Unfortunately, English is notoriously ambiguous when it comes to terms around time. There is no one word that encompasses both of these definitions, and the only short phrase I can think of is "up to and including". Example:
The country was stable up to and including most of 2018, but a series of public scandals in the summer of that year rocked faith in the government, plunging the entire country into chaos.
Almost every other term, such as until or up to is still ambiguous, as it does not specify how much of the event took place within the given year. You'd have to add more information to be specific. For example:
Until 2018 the singer was relatively unknown, but a hit Christmas single in 2017 pushed her into the spotlight, and soon it seemed everyone knew her name.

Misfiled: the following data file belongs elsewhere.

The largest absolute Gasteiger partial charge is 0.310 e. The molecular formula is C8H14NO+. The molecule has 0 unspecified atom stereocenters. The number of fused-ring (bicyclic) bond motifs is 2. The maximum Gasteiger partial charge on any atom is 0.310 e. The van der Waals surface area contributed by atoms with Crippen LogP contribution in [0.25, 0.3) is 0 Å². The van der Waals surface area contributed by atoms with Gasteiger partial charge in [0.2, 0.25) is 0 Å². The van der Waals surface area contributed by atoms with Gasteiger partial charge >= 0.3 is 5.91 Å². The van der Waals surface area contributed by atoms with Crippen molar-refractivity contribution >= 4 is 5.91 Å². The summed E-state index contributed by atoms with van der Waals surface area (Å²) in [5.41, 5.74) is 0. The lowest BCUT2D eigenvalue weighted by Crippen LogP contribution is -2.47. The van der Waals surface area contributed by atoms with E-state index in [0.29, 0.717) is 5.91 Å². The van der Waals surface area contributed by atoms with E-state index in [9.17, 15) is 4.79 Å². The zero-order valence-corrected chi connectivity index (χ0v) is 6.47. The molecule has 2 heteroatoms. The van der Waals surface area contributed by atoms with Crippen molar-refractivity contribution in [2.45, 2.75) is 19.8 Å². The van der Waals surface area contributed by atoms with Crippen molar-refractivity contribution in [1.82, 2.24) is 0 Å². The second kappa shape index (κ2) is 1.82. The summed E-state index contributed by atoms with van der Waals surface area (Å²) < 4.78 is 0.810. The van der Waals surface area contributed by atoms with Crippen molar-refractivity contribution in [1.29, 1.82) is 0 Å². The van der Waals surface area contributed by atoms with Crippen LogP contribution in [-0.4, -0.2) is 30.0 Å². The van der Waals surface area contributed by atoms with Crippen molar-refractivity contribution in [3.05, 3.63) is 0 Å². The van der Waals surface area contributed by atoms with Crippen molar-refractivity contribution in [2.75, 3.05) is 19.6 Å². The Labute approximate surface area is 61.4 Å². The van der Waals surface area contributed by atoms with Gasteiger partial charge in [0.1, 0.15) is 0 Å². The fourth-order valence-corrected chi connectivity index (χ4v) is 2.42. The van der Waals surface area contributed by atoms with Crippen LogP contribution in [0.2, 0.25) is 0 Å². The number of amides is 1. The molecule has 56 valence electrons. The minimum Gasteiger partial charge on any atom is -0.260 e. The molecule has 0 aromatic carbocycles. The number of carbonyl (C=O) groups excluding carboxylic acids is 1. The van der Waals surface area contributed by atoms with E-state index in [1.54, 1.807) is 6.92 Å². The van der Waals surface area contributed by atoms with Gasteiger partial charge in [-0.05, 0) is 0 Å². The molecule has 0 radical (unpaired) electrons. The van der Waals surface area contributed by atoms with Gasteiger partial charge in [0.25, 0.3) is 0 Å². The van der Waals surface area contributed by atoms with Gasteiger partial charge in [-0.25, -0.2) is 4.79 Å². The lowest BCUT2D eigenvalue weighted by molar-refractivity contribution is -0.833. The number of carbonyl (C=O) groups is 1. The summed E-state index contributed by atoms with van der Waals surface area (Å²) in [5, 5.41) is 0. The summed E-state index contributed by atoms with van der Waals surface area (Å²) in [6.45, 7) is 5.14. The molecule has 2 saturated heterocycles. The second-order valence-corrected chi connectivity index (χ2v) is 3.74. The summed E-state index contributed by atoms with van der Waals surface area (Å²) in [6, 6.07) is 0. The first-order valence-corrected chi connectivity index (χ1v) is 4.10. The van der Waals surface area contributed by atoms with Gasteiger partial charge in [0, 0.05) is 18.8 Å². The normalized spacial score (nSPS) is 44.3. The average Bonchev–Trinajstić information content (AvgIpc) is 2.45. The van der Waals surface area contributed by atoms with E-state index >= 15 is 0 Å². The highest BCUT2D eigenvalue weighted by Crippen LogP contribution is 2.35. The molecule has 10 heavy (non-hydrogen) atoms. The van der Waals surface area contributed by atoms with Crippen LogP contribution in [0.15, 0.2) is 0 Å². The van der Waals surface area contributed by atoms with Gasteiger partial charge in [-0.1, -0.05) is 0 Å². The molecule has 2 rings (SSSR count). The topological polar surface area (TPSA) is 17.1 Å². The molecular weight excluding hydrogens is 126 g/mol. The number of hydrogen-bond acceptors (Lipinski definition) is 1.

In this example the exact timing of the singer's fame is ambiguous, and indeed, unimportant. The point is that, more or less, she was not famous in 2017, and was famous in 2018.
That being said, you can add the word "inclusive" to a statement to mean "including the start and end points of the set". Example:
The test gave us one minute to add up the numbers between 1 and 100, inclusive.
However, this term is mostly used in things like science and mathematics, and can sound a little strange in casual conversation, or with dates. Unless of course, the conversation or the dates is about some kind of mathematics.
The revenue for the company from 2010 to 2015, inclusive, was only a fraction of what it made in 2016.